'Iron Man'-Like Helmet Has Augmented Reality to Aid Search-and-Rescue Teams
The helmet could offer more vital information faster.
Ready to leap into action, Iron Man-style? Hypergiant Industries took the wraps off its prototype augmented reality helmet Thursday, which can be used by firefighters and rescue teams to help save lives faster.
Project Orion is an active display helmet with a 200-degree field of vision and a 5K resolution. The informational overlay, which gives a heads-up view of the world that could make Tony Stark jealous, offers shape and object detection and classification. Beyond regular vision, the helmet also offers night vision, infrared, thermal imaging and more. The end result is a do-it-all helmet that provides a real-time view of the world and its surroundings.
“The project comes from our R&D team within Hypergiant Industries whose core mission is to be the company’s vanguard of exploration and innovation,” Hypergiant Industries CEO Ben Lamm tells Inverse. “Our ultimate goal is creating technology that will benefit professionals who rely on increased informatics to make decisions in high-pressure situations like the military, astronauts and police officers.”
It’s the latest breakthrough from a firm rapidly making a name for itself with bold, eye-catching announcements that promise to bring sci-fi-like ideas to life. The Austin-based business has six divisions covering machine learning, camera monitoring, and even space-focused solutions. The company’s Galactic Systems division, for example, has plans for an inter-planetary internet, working with the Arch Mission Foundation to store a 30-million page archive of human knowledge in satellites.
Hypergiant Industries lists the hemlet’s potential users as soldiers, firefighters, police, and search-and-rescue teams. Lamm tells Inverse that Hypergiant Industries works both directly with government agencies and through partners such as Booz Allen.
Lance Lord, a retired four-star general that sits alongside Bill Nye and astronaut Andy Allen on the company’s advisory board, noted how the information could help teams make faster split-second decisions:
“In times of stress and when lives are on the line, more data is not helpful. What is most helpful is decision-quality integrated information presented at the right place, at the right time. The results could mean more lives saved and mission accomplished! Hypergiant Industries’ system will match integrated situational information to a decision-maker’s cognitive framework needs. This type of leading-edge technology is what we need to continue to push safety and innovation boundaries.”
The device’s interface is controlled using hand tracking and gestures. The interface combines information from a number of sources, including mounted sensors and networked data sources.
External data sources that could be fed into the helmet include GPS information, mission briefings, and technical information from other teams. This could cover the location of other team members. It could also view and access information in other helmets, meaning each wearer could help contribute data to complete the mission faster. Command operations units could also send out task updates.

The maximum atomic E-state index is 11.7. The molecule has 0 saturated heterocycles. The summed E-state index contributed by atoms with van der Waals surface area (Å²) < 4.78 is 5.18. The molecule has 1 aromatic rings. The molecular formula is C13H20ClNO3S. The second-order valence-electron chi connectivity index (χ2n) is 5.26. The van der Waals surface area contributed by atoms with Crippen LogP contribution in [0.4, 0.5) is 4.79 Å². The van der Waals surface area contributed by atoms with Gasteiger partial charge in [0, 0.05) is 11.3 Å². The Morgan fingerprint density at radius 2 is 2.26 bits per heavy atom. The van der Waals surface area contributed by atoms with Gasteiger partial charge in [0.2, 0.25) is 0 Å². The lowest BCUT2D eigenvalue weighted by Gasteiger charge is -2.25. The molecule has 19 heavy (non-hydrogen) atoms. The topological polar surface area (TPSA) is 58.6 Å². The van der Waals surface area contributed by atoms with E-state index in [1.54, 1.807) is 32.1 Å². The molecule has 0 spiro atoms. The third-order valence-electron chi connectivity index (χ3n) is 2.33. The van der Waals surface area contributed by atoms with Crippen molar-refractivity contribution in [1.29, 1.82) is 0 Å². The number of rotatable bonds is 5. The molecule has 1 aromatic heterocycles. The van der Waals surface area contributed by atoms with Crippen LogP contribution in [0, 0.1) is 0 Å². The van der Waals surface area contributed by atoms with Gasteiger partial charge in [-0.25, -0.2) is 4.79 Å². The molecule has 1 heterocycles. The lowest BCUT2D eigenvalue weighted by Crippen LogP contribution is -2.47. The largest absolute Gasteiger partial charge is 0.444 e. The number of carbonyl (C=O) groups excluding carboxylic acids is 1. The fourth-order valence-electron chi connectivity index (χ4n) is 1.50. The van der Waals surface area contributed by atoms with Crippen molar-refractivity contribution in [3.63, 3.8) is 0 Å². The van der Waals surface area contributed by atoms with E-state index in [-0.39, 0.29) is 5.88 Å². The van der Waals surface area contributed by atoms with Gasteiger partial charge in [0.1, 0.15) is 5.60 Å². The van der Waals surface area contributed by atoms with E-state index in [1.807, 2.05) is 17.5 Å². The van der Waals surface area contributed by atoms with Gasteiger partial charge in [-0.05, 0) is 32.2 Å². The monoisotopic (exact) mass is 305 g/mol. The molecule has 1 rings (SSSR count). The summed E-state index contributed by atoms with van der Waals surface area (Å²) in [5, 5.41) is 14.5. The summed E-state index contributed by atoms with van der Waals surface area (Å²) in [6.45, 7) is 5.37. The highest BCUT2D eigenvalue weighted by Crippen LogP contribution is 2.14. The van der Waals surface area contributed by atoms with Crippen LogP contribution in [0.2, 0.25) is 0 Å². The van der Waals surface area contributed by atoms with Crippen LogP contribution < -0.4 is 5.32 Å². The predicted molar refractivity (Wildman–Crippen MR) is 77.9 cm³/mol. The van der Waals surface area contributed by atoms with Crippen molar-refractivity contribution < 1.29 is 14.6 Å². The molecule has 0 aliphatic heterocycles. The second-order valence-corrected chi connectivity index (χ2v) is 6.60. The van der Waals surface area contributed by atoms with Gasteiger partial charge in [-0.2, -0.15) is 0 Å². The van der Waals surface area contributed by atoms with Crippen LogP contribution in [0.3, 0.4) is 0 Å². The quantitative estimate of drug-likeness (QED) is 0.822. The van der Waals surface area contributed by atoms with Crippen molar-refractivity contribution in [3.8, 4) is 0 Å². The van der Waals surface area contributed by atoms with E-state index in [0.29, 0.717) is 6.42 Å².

The helmet uses a detection module for object classification, based on a proprietary version of RC-NN. This is an algorithm used by artificial intelligence for object classification, which the helmet uses to provide the wearer with a clearer understanding of what they’re looking at. Comparable RC-NNs, the company claims, take around 3,000 lines of code and assume access to a large amount of computing power. Hypergiant’s implementation uses just 500 lines of code and a lower amount of computing power.
It’s not the first time that Hypergiant has explored sci-fi helmets to assist professionals. In May, the company debuted the HyperVSR, an astronaut helmet designed to offer vital signs and other information about an ongoing mission. CEO Ben Lamm told Futurism that the helmet helps astronauts to “quickly gather information about a situation, as well as assess their own health, for enhanced decision-making even during emergencies.”
Recreating the technologies from Iron Man is a theme that crops up on occasion, as Tony Stark’s do-it-all suit offers an imaginative combination of augmented reality and user protection. The U.S. Navy has explored an augmented reality diving helmet, while other teams have been working on a robotic exoskeleton called TALOS. British inventor Richard Browning built a suit with six jet engines to give him flying abilities, which later sold in department store Selfridges for nearly $500,000.
Project Orion is still in the prototype stage for now, but the company claims it’s considering development in 2020 alongside other related “Active Display” technologies.
“The Project Orion helmet is now a working prototype that we are now using to demo to some of our strategic defense partners to gain feedback on both functionality and additional use cases,” Lamm tells Inverse. “Based on the feedback, we will continue to refine the software and hardware while we starting working with manufacturing partners in 2020.”